Now, in the first place, it is clear on a plain reading of Cls. (1) and (2) of S. 361 that they appear to be mutually exclusive and are independent of each other. The first clause refers to the accused and his presence in person before the Court. Thereby it obviously excludes a case where a person such as the accused is represented by a pleader. When such is the case, as provided in that clause, the evidence if recorded in a language not understood by the accused has got to be interpreted to him in open Court. Not having done so would render the proceedings vitiated though no doubt that would again depend upon as to whether any prejudice has come to be caused to the accused. Normally, one would no doubt think that he would stand to suffer in his defence if he was not able to understand the nature of the evidence recorded against him in the Court. Then comes Clause (2) which deals with a case where an accused person is represented by a pleader. When a pleader appears for him, it should make no difference whether he is engaged actually by the accused himself or that on account of his inability to engage any lawyer as expressed by him that he is being provided with a pleader at the cost of the State and such an appointment is made by the Court. Such a pleader is being provided with the case papers. The word 'appears' can hardly be understood to restrict its meaning to a pleader engaged by the accused. That includes any pleader appearing in Court on his behalf. Therefore, when such a pleader whether appointed by the Court for the accused or one engaged by the accused himself, appears in Court and the evidence of a witness such as Dr. Thomas was recorded in English which he understood quite well, there was no question of interpreting the evidence in Gujarati. Clause (2) casts a duty on the Court to interpret the same in that language provided even the pleader appearing for the accused did not understand the language in which the evidence of the witness was recorded on that case. Both the clauses are, thus, mutually exclusive and made to meet two different contingencies - one when the accused is present in Court and not represented by any lawyer, and the other when he is represented by a lawyer. In my opinion, there was hardly any necessity to interpret the evidence of Dr. Thomas in Gujarati and if at all the accused wanted to know as to what the witness had said in English, his pleader would have been able to explain to him. The pleader appearing for him in the case, does not become the pleader any the less than the one engaged by him and he would not, I am sure, behave in a manner as to jeopardize or affect the interests of the accused much though he does not happen to have been engaged by him. It would be even open to the pleader to seek instructions with regard to any medical evidence recorded in English and I am sure no Court would stop him from getting such suitable instructions from him even in the midst of a trial. Besides, if that position were to be hold good, which I think, does not, it depends upon the circumstances of each case to find out whether any prejudice had come to be caused to the defence of the accused. In the present case, it is not that the pleader who appeared for him at the trial was appointed only 2 or 3 days before the trial began, as was in Kerala Case, and it cannot be said that he fell any the slightest difficulty in cross-examining the witnesses. In fact all the witnesses have been cross-examined at considerable length. All that could have been done obviously with due instructions available from the accused himself. Not only that, but there is no grievance made by the accused even at the time of the trial or later in the memo of appeal sent by him though no doubt from Jail. In the Kerala Case relied upon by Mr. Sompura, such a point was even raised by the accused and there existed special circumstances in which the Court found that there was prejudice caused to the accused. That point has, therefore, no substance and the trial cannot be vitiated on any such considerations.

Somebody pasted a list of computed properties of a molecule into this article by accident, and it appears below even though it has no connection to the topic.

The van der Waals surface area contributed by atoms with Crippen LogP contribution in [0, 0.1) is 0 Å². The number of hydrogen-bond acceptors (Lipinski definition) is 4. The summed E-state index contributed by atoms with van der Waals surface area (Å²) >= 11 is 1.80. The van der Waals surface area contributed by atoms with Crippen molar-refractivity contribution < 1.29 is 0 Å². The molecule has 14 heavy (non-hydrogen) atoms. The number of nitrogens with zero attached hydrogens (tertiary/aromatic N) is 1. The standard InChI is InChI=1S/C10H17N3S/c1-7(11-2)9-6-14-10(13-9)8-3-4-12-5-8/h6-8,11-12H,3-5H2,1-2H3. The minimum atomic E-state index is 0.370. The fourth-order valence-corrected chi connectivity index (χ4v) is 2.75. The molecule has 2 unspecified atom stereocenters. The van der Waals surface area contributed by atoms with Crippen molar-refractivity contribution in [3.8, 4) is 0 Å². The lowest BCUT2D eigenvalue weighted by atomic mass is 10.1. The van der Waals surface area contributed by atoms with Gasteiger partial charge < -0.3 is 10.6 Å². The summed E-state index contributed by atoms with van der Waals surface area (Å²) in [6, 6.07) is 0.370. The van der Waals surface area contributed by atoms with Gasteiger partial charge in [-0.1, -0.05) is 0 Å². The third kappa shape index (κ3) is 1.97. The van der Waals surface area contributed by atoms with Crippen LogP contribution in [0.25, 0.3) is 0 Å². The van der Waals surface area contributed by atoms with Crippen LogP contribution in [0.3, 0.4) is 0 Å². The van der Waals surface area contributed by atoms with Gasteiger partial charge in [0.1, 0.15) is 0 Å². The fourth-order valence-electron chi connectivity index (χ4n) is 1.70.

(12) Appeal dismissed.